This study utilizes baseline measurements of hsCRP, IL-6, D-dimer and cystatin C in two age groups from SMART. hsCRP and IL-6 levels in participants in SMART aged 33 to 44 years were compared with participants in the same age range in CARDIA. Levels of hsCRP, IL-6, D-dimer and cystatin C for those 45 to 76 years in SMART were compared with MESA participants in the same age range. Comparisons were made for all SMART participants, for those not on ART, and for those on ART and with HIV RNA levels ≤ 400 copies/mL. Median and inter-quartile ranges for biomarkers are cited. Biomarker differences between HIV-infected participants in SMART and participants in MESA and CARDIA were compared using analysis of variance after loge transformation. Other characteristics between participants in the different studies are compared using Student’s t-test and Fisher’s exact test.

Log-transformed biomarker levels were compared using 3 models with: 1) no covariates; 2) covariates corresponding to age, race, and gender; and 3) covariates corresponding to age, race, gender, body mass index (BMI), smoking status, ratio of total/HDL cholesterol, diabetes history, use of lipid lowering drugs and use of blood pressure lowering drugs. The percent difference between SMART and CARDIA and between SMART and MESA were obtained using the loge transformed biomarker by exponentiating the difference in means. Adjusted percent differences derived from the three models described above are displayed graphically.

In order to assess the effects of HIV infection and use of HIV treatment at study entry on the biomarkers, SMART participants were further divided according to HIV-RNA level and/or whether they were using ART. Within SMART, Pearson correlation coefficients between log10 HIV RNA and loge biomarker levels were calculated for participants with HIV-RNA > 400 by baseline ART status. In a multiple regression model for each biomarker, we assessed whether levels varied by class of ART -- non-nucleoside reverse transcriptase inhibitors (NNRTIs) with or without a protease inhibitor (PI), PI, no NNRTI, and nucleoside reverse transcriptase inhibitors (NRTIs), no PI or NNRTI – and by type of NRTI used -- abacavir, no didanosine (ddI), ddI, and other NRTI, no abacavir or ddI. These analyses were explored because we previously reported that participants receiving abacavir had higher inflammatory marker levels compared to those using NRTIs other than abacavir or ddI14. The comparisons by class of drug and type of NRTI are not protected by randomization. In addition to the ART indicators, the baseline covariates mentioned above for comparisons with MESA and CARDIA were included in the regression models.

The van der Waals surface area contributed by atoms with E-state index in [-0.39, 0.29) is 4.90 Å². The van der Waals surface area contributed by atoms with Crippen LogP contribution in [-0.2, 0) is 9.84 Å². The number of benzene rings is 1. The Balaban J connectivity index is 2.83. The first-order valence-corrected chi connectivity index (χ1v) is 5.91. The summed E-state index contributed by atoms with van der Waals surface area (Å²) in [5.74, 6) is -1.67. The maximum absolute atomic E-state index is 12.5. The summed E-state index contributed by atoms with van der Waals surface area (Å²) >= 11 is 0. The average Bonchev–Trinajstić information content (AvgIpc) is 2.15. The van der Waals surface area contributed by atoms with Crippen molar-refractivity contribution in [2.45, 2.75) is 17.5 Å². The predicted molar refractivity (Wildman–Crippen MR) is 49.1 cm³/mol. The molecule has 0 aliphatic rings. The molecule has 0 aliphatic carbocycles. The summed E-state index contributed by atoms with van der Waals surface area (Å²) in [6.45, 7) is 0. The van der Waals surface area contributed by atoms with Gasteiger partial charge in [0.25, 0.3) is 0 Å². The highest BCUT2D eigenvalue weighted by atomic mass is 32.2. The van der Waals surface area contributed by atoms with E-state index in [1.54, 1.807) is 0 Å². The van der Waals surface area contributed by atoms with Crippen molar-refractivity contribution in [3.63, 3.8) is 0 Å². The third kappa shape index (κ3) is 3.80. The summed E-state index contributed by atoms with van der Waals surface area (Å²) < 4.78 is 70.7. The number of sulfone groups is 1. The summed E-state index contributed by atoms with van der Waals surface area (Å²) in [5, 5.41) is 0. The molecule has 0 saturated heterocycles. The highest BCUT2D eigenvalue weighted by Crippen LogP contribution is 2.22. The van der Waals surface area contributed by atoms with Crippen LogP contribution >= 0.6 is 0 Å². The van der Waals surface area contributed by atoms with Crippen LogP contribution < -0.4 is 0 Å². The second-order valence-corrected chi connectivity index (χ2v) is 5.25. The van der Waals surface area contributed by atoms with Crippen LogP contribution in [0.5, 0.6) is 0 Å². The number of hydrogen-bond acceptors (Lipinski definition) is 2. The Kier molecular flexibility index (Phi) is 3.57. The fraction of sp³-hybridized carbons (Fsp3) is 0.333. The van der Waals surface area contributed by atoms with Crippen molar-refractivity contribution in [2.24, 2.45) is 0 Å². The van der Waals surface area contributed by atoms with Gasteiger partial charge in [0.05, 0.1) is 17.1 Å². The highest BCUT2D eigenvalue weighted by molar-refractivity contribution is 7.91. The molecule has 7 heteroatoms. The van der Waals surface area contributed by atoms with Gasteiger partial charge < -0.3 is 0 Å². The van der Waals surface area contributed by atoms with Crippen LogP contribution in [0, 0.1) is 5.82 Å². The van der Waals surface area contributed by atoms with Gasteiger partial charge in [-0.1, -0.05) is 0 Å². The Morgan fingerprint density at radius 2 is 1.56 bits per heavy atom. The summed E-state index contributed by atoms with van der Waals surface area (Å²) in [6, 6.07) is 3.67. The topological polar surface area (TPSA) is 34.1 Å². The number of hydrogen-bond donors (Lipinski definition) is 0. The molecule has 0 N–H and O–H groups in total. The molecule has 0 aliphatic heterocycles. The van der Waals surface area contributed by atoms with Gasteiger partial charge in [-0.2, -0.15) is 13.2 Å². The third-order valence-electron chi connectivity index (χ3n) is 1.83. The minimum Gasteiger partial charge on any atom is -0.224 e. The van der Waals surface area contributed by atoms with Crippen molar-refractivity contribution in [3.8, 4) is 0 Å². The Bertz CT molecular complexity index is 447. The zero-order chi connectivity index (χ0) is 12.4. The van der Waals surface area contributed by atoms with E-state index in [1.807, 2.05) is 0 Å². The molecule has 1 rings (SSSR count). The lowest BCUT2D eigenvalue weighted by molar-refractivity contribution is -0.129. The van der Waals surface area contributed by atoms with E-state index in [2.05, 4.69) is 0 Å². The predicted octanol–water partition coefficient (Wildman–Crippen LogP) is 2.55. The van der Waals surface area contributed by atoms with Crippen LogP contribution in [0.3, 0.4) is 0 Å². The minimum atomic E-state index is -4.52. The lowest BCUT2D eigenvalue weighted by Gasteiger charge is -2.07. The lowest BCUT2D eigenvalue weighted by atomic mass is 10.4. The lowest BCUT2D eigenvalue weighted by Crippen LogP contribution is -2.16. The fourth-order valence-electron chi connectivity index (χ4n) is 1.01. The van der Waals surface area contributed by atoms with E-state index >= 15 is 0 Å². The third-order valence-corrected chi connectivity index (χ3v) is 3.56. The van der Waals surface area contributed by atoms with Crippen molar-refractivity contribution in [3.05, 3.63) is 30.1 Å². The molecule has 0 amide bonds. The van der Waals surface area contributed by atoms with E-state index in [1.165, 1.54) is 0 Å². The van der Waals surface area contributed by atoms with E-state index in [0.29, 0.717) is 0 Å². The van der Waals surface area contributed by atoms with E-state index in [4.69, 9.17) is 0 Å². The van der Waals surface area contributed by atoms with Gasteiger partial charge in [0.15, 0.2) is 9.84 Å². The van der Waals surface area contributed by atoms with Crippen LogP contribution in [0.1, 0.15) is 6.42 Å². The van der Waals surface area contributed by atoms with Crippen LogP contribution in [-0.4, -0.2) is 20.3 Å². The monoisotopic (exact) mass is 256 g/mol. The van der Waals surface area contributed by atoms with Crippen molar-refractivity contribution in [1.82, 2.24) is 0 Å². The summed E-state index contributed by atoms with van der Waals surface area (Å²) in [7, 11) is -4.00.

Co-infection with hepatitis C was common in SMART.15 Thus, separate analyses for SMART participants who were not co-infected with hepatitis C were also performed. An earlier study that compared hsCRP levels for HIV-infected participants with those for participants in CARDIA found that HIV infection without hepatitis C co-infection was associated with higher hsCRP levels in men but not in women.16 Thus, we explored possible interactions with gender.

Statistical analyses were performed using SAS (Version 9.1). P-values are 2-sided and 95% confidence intervals are cited.

RESULTS

HIV-infected participants in SMART were more likely to be male and Black than similar aged participants in CARDIA and MESA. HIV-infected participants were also more likely to smoke cigarettes and take lipid and blood pressure-lowering drugs; they had higher total cholesterol/HDL ratios and lower body mass index than participants in CARDIA and MESA (Table 1).

Table 1
Characteristics of SMART, CARDIA and MESA Participants Used for Biomarker Comparisons

Fifty-one percent of SMART participants aged 33 to 44 and 62 percent aged 45–76 had HIV RNA levels ≤ 400 copies/mL (Table 1). The majority of participants in SMART were taking ART. Among these participants on ART, 68 percent for those aged 33 to 44 years and 72 percent for those aged 45 to 76 years had HIV RNA levels ≤ 400 copies/mL. Among those not taking ART, 29 percent were ART-naïve and 32 percent had not used ART for 6 months in the younger age group. Corresponding percents for those 45 to 76 years were 20 percent and 28 percent. CD4+ cell counts averaged over 600 cells/mm3 at study entry.